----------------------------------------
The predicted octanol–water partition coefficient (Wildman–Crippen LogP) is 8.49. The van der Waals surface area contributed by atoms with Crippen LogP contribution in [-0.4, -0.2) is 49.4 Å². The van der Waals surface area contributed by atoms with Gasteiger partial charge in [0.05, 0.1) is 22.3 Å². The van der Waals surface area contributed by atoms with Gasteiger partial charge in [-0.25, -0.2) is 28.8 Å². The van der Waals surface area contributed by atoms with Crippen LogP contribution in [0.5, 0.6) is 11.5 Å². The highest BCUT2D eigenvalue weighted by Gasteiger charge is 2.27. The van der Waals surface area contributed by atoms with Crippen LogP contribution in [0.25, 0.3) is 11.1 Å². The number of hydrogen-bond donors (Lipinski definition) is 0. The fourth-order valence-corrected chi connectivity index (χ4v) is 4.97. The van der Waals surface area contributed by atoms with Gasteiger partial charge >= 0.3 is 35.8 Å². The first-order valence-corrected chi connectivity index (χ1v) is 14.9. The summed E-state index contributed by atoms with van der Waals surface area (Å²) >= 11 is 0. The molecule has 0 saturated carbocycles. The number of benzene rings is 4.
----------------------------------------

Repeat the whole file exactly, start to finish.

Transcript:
The predicted octanol–water partition coefficient (Wildman–Crippen LogP) is 8.49. The van der Waals surface area contributed by atoms with Crippen LogP contribution in [-0.4, -0.2) is 49.4 Å². The van der Waals surface area contributed by atoms with Gasteiger partial charge in [0.05, 0.1) is 22.3 Å². The van der Waals surface area contributed by atoms with Gasteiger partial charge in [-0.25, -0.2) is 28.8 Å². The van der Waals surface area contributed by atoms with Crippen LogP contribution in [0.5, 0.6) is 11.5 Å². The highest BCUT2D eigenvalue weighted by Gasteiger charge is 2.27. The van der Waals surface area contributed by atoms with Crippen LogP contribution in [0.25, 0.3) is 11.1 Å². The number of hydrogen-bond donors (Lipinski definition) is 0. The fourth-order valence-corrected chi connectivity index (χ4v) is 4.97. The van der Waals surface area contributed by atoms with Gasteiger partial charge >= 0.3 is 35.8 Å². The first-order valence-corrected chi connectivity index (χ1v) is 14.9. The summed E-state index contributed by atoms with van der Waals surface area (Å²) >= 11 is 0. The molecule has 0 saturated carbocycles. The number of benzene rings is 4.